About 10 years ago, Court TV had a reality show called "Inside Cell Block F." It featured Sheriff Gerald Hege of Davidson County, N.C. Hege drove a souped-up Chevy Impala with a black widow spider design on the hood, he dressed in BDUs and combat boots, he carried an MP5 subgun as his service weapon, and he took a no-nonsense approach to incarceration.

Hege styled his persona after two of his heroes: Buford Pusser of "Walking Tall" fame and Sheriff Joe Arpaio of Maricopa County, Ariz. Unfortunately, Hege didn't learn a very important lesson from his role models: A tough sheriff has to be honest. In 2003, Hege was charged with 15 felonies, including embezzlement and obstruction of justice. Hege accepted a plea bargain. He is now off probation and can run for public office.

This is not a screed about Hege. He's been punished.

It's a screed about electing law enforcement officials, including sheriffs and district attorneys. This has become a recipe for disaster.

All sheriffs and district attorneys are not corrupt. There are many really good ones and a few great ones.

But the concept of electing people to serve in these powerful posts is rife with the potential for abuse of power, cronyism, corruption, and pandering. Politics is a dirty game fueled by money. The people who give big money to candidates expect something in return. And the candidates themselves can be incompetent, unqualified, and just full of themselves.

Consider the case of outgoing Orleans Parrish District Attorney Eddie Jordan. The first thing this guy did upon taking office was to arbitrarily fire members of his staff because they were white. This wasn't a case of reverse discrimination; it was a purge by an incompetent tinpot dictator. Jordan's former staff filed suit and was awarded $3.4 million for job discrimination.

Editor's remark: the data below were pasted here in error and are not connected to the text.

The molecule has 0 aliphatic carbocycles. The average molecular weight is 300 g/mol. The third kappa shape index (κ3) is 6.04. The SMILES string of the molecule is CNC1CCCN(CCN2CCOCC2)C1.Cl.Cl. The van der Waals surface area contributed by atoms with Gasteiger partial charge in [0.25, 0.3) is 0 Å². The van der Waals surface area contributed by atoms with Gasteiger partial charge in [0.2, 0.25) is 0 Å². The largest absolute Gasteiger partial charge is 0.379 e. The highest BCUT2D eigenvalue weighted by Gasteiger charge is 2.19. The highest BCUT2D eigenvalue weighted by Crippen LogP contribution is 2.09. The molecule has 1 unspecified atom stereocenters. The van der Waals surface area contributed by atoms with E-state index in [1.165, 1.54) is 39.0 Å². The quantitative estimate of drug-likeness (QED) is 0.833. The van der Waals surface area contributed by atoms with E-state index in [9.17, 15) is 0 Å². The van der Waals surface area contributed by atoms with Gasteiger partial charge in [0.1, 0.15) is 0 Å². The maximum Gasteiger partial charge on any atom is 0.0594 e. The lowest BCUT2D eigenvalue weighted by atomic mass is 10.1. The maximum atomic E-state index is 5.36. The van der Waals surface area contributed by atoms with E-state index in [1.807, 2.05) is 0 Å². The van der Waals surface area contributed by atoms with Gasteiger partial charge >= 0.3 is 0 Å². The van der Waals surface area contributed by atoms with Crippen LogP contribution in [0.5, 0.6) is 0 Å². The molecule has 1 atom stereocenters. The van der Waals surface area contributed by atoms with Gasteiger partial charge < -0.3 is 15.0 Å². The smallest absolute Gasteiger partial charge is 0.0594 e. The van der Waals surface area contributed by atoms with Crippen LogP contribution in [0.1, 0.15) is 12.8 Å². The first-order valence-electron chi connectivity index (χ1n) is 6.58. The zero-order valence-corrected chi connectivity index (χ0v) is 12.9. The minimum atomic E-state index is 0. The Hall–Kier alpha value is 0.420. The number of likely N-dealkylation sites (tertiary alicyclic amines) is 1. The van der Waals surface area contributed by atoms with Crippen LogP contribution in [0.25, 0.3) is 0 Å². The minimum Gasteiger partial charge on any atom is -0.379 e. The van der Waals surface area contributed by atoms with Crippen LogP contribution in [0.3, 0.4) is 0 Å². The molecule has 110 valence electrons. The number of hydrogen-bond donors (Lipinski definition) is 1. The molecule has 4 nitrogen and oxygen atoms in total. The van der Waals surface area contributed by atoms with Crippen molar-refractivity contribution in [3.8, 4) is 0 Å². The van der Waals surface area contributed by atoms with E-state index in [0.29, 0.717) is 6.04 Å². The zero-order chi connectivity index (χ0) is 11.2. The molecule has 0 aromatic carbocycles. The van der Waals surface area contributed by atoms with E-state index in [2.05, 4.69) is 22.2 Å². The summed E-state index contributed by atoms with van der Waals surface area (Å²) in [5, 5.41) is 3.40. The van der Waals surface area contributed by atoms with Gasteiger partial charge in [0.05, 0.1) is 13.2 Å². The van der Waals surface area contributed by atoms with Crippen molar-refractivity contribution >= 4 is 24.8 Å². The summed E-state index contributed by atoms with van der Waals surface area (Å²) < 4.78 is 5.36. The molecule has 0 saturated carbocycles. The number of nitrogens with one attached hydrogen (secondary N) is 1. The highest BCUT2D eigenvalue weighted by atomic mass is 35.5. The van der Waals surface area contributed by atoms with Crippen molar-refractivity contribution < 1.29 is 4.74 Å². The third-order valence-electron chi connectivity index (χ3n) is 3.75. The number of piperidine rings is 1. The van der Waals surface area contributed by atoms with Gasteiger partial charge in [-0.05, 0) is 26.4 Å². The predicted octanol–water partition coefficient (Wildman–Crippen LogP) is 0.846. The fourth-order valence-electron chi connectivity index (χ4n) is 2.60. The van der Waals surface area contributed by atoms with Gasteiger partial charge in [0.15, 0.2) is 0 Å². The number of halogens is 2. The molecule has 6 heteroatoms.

In the O.J. Simpson murder case, Los Angeles County District Attorney Gil Garcetti chose not to seek the death penalty, setting the tone for all future celebrity murder trials in his jurisdiction. Simpson would now be on death row if Garcetti hadn't been worried about voter opinion when he made that decision. Statistics show that jurors selected for death penalty cases are much more likely to convict because they must agree to consider the death penalty.

Then there's the case of the most-reviled man in recent North Carolina history: former Durham County District Attorney Mike Nifong. Now disbarred for prosecutorial misconduct, Nifong was running for re-election when an African-American stripper accused white members of the Duke University lacrosse team of rape.

In some ways the case was a godsend for a Durham district attorney running for re-election. Durham has a sizable black population and even white residents of the city tend to view Duke University students as rich Yankee brats who need to be taken down a peg or two. So going after the Duke lacrosse players hammer and tong was a popular decision with the local voters. Unfortunately, Nifong was so obsessed with getting re-elected that he buried exculpatory evidence.

Perhaps the worst thing about electing law enforcement officials is that you get unqualified and incompetent political hacks who can win elections but have no business doing the job. There are some jurisdictions in this country where I could run for sheriff if I had the political clout. I have never worn a badge, and I have no business running a law enforcement agency.

And by the way, neither does Shaquille O'Neal. Shaq, we love you, man, but you are a basketball player not a cop, regardless of your reserve status. Please abandon your oft-discussed plan to run for sheriff when you retire from the NBA. You need to leave law enforcement administration to guys who have really worked the streets. If you win, you will only win on your celebrity and your political clout, not your competence.

It's time to take sheriff and district attorney off of the ballot. Let's hire the most qualified people to do these jobs instead of electing the most ambitious and politically connected.